When Michael Phelps and the American 4x100-meter freestyle relay team finished a surprising third on Sunday at the world championships, the 14-time gold medalist was pragmatic about the disappointment.
"It's a good thing that it's not the Olympics," said Phelps. "We have time to prepare and get ready and change some things."
It's a mantra Phelps will be repeating to himself a lot in the upcoming 36 months. For the second time at this week's world championships in Shanghai, Phelps was upset by American teammate Ryan Lochte, this time in a thrilling 200 IM race Thursday night that saw Lochte set the first world record of the meet. If Lochte's win earlier this meet in the 200 free was a shot at Phelps' dominance in the sport, this was the decisive blow.
There's no more question about it: Ryan Lochte is the best swimmer in the world. But will he be when the Olympic Games start next July 27 in London?
Phelps saw this coming. His "it's a good thing that it's not the Olympics" comment was a self-fulfilling prophecy. He made it on Sunday, before all the individual events and before Lochte had a chance to beat him twice. It was like he knew what was coming and convince himself beforehand that it wasn't a big deal.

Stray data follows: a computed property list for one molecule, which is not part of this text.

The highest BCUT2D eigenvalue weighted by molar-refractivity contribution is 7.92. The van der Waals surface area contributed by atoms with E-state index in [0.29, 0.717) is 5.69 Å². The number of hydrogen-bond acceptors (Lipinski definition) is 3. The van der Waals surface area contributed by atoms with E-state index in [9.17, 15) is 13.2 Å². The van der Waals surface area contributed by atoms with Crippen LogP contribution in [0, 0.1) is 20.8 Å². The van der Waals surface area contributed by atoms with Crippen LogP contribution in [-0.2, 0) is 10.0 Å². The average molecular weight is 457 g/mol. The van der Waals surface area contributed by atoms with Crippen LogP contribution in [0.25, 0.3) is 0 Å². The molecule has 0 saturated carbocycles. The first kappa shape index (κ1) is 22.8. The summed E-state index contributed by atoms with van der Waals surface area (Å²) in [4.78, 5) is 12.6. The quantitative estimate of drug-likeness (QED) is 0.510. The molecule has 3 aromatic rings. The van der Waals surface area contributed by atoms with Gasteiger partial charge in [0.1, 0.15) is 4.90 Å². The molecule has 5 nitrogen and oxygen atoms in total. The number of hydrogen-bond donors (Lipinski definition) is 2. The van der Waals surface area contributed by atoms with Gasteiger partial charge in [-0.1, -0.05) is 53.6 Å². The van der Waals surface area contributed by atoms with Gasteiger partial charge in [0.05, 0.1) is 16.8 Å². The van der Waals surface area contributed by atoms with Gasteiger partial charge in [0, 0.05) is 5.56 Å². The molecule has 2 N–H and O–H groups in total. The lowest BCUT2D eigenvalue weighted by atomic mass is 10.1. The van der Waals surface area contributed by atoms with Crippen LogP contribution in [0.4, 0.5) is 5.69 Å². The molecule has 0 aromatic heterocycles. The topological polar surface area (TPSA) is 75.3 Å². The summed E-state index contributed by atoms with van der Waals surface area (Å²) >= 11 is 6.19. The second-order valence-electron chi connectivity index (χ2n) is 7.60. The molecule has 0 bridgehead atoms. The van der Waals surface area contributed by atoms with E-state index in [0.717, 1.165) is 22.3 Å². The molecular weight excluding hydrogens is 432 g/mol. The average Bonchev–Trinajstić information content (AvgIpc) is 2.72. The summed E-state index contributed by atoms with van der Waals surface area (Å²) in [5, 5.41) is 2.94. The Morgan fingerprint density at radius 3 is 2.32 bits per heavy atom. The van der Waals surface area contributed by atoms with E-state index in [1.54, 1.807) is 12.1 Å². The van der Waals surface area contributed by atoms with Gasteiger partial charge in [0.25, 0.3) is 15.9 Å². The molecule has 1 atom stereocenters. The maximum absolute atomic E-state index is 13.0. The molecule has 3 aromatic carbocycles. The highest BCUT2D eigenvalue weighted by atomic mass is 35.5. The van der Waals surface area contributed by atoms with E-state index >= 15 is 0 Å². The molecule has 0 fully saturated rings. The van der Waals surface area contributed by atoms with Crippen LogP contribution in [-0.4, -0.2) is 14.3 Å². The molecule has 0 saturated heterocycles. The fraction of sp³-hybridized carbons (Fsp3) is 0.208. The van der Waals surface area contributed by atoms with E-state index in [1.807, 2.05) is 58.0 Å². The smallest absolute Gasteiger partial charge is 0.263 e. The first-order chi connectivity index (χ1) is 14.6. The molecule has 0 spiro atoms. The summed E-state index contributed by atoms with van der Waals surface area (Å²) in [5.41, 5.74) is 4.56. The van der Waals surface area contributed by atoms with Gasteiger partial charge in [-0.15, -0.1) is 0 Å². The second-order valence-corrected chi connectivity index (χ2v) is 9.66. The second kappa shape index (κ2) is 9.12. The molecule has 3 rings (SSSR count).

Maybe it's not. Like other great champions in individual sports -- Roger Federer, Tiger Woods, Serena Williams, Usain Bolt -- Phelps gears his game to the big events. The world championships qualifies as one of those, but they're no Olympics. Phelps-Lochte is just beginning. It won't be until London that the rivalry will begin to take shape.
In the meantime, the worry for Phelps and his coach, Bob Bowman, is how the great champion responds to the challenge? He's been winning dominating meets since he was in the 10-and-unders. He made an Olympic team at age 14. At Beijing, he completed the greatest Summer Games in the 112-year history of the competition. Now, for the first time in his life, he's not the favorite every time he steps on the block.
Will he wilt under the pressure? Is this going to be the motivating factor that pushes him to new heights? Is this going to be Ali-Frazier or Russell-Chamberlain? It's not like Lochte is lapping the field in his recent victories. Thursday's win was by 0.16 seconds. Monday's was almost as close. If Phelps doesn't feel he's at 100 percent, making up the ground is feasible.
Then again, Lochte may not be at 100 percent either. Phelps isn't the only one keeping one eye on the world championships and another on London.
The era of Michael Phelps dominating the pool is over. Can he prevent Ryan Lochte from doing the same?